Molecular autopsy in sudden cardiac death and its implication for families: discussion of the practical, legal and ethical aspects of the multidisciplinary collaboration

Swiss Med Wkly. 2009 Dec 12;139(49-50):712-8.


Sudden cardiac death (SCD) is a major cause of premature death in young adults and children in developed countries. Standard forensic autopsy procedures are often unsuccessful in determining the cause of SCD. Post-mortem genetic testing, also called molecular autopsy, has revealed that a non-negligible number of these deaths are a result of inherited cardiac diseases, including arrhythmic disorders such as congenital long QT syndrome and Brugada syndrome. Due to the heritability of these diseases, the potential implications for living relatives must be taken into consideration. Advanced diagnostic analyses, genetic counselling, and interdisciplinary collaboration should be integral parts of clinical and forensic practice. In this article we present a multidisciplinary collaboration established in Lausanne, with the goal of properly informing families of these pathologies and their implications for surviving family members. In Switzerland, as in many other countries, legal guidelines for genetic testing do not address the use of molecular tools for post-mortem genetic analyses in forensic practice. In this article we present the standard practice guidelines established by our multidisciplinary team.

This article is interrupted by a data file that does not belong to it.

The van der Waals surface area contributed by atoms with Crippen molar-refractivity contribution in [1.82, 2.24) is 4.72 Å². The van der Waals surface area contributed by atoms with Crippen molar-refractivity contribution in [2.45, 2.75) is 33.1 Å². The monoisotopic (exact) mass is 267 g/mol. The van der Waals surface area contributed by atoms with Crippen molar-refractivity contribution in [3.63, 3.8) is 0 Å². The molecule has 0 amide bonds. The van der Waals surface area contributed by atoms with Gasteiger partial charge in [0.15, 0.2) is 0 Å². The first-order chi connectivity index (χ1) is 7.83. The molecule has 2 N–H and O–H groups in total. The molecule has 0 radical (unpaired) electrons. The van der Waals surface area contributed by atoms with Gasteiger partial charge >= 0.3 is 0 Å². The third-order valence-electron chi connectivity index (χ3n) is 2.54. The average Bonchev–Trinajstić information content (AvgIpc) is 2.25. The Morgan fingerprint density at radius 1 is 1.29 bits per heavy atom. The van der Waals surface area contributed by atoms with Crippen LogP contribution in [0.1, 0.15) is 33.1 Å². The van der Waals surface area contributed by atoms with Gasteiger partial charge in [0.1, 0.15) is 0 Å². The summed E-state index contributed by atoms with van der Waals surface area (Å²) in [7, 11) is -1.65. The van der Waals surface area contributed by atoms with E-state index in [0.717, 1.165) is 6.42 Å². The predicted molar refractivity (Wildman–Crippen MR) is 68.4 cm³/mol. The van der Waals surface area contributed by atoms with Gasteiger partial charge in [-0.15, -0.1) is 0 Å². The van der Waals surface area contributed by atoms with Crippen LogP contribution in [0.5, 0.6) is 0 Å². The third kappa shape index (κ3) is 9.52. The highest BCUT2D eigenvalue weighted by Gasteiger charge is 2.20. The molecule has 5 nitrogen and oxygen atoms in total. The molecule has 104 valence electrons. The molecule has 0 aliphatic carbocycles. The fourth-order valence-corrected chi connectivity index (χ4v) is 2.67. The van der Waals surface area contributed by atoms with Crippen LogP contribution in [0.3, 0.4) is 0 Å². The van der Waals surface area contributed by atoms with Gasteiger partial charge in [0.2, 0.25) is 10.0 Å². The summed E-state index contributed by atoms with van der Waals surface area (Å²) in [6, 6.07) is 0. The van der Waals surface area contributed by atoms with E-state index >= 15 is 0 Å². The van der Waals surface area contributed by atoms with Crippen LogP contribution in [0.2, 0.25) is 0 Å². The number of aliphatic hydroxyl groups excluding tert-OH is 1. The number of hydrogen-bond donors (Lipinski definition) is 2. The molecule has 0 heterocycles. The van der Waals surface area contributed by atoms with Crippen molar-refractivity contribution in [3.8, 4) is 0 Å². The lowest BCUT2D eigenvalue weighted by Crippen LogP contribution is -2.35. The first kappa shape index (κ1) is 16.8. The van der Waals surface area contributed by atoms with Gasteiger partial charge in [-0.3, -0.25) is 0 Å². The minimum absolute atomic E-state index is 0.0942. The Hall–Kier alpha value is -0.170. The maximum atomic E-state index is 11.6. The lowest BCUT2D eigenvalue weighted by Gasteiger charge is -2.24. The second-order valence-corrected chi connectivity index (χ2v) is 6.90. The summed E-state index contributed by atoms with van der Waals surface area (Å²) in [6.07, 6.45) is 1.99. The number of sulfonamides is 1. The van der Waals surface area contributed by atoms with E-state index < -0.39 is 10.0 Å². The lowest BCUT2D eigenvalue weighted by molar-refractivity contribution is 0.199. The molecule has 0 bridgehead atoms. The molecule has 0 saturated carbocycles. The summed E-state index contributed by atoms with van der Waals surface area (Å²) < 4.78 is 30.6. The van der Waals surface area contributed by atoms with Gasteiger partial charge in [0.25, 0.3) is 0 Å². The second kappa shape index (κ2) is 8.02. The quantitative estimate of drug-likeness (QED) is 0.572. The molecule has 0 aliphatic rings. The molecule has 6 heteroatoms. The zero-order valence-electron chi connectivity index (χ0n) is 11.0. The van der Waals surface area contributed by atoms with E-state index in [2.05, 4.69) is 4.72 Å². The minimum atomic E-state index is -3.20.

Publication types

  • Review

MeSH terms

  • Arrhythmias, Cardiac / complications
  • Arrhythmias, Cardiac / genetics
  • Autopsy
  • Cause of Death
  • Death, Sudden, Cardiac / etiology*
  • Death, Sudden, Cardiac / pathology
  • Forensic Pathology* / ethics
  • Forensic Pathology* / legislation & jurisprudence
  • Forensic Pathology* / methods
  • Genetic Counseling / ethics
  • Genetic Counseling / legislation & jurisprudence
  • Genetic Diseases, Inborn / complications
  • Genetic Diseases, Inborn / genetics
  • Genetic Predisposition to Disease
  • Genetic Testing / ethics
  • Genetic Testing / legislation & jurisprudence
  • Humans
  • Interdisciplinary Communication*
  • Molecular Diagnostic Techniques / ethics
  • Pathology, Molecular / ethics
  • Pathology, Molecular / legislation & jurisprudence
  • Practice Guidelines as Topic